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Repairing a hole in an ultimate fx propel

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#1 Bassbrew



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Posted 14 August 2016 - 06:45 PM

I don't know exactly how it happened, if it was the way it was stored on the rack in an extremely hot garage, but my brand new never-been-wet ultimate fx propel has gotten about a 6" gash in the side.  It looks like someone took a knife to it.  Several inches are all the way through.  It seems like it happened pretty easily. Does anyone have any idea of what my options are for fixing this?  I'm feeling incredibly sick to my stomach right now.

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#2 NOG Admin

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Posted 14 August 2016 - 07:42 PM

Man, sorry to see something like this. It looks like a reasonable amount of pressure was applied in some areas. Can you get a close up of the thru hull gashed to better see the edges of the cut. From what can be seen so far it looks like plastic welding would be quite doable for a solid repair.

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#3 boykinsbuddy


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Posted 14 August 2016 - 08:17 PM

I've welded a good many gashes in my day and that is an easy fix...don't feel too sick...it happens. You can get Get:Outdoors to send you some welding sticks and then Google welding plastic kayaks...there are some great how to's out there that will show you how it's done. If you live close to a good kayak dealership, they may also do the repair. Get:Outdoors has a great welder that can make quick work of that.

Just a drop of water in an endless sea...

#4 Bassbrew



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Posted 14 August 2016 - 08:36 PM

Thanks for the info guys!
Maybe the sickness will pass soon...
Now it's off to google I go.
Are there different types of plastic, or are they all the same?

#5 boykinsbuddy


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Posted 15 August 2016 - 08:22 AM

There are different types of plastic. If you get one of the soldering iron type welders from Harbor Freight, it will come with some softer black plastic sticks...it will work but you will have a black line in your boat. Get:Outdoors will have the right color or close to the right color. It won't take much so if you plan on doing any drilling on your boat for accessories, save your shavings and use those.

Just a drop of water in an endless sea...

#6 Mikem



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Posted 15 August 2016 - 03:33 PM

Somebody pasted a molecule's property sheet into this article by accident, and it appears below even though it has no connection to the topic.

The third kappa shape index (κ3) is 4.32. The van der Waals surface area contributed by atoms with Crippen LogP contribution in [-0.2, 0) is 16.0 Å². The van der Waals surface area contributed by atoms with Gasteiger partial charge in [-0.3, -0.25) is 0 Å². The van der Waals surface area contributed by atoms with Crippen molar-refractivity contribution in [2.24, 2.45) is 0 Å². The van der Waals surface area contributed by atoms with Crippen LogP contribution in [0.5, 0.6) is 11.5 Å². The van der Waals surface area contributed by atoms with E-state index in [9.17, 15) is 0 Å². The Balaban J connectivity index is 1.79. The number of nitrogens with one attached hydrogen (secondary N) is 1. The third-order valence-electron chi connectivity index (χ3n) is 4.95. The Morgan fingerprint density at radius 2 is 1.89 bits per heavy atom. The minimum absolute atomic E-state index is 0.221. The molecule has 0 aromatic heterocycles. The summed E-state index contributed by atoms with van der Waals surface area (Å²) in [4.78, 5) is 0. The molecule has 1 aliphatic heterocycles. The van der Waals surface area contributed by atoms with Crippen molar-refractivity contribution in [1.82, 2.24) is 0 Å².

The method I like is to use a high amp output soldering gun using narrow, (1/8") strips of polyethylene plastic. As mentioned above your best bet is to use plastic from Native to match your color, Lizard Lick.

I like a soldering tip that is wide and flat.




 ​After plastic is melted into place, I sand plastic down smooth with 200 wet paper and last step is to 'lightly' go over weld area with a butane torch as the flame will melt sanded surface smooth.

 If you happen to be in Tampa Bay area send me a message. Other wise as already mentioned is 'search' your area for plastic welding services. 

#7 Tallgrass05



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Posted 15 August 2016 - 03:35 PM

Plastic welding, practice on some scrap plastic first. The idea is to melt the edges so they flow together and fuse without burning the plastic. Try doing both the inner side and then the outer side if the wall of the kayak is thick enough. You can also put a layer of 3M Marine Sealant 5200 on the inside for a little extra watertight insurance. I actually reattached a whole bow that had been sawed off the kayak with plastic welding.

#8 Bradleto


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Posted 16 August 2016 - 12:48 PM



A scratch like that, about in that particular place as best I can see, can be caused by the kayak being loaded onto or offloaded from a trailer.


If the bunks are not properly distanced apart, a kayak can "slip" and gouge a scar like that into the plastic.  That would be my guess as to its origin, not heat in the garage.


I wish I had some idea how to fix it but I don't. 



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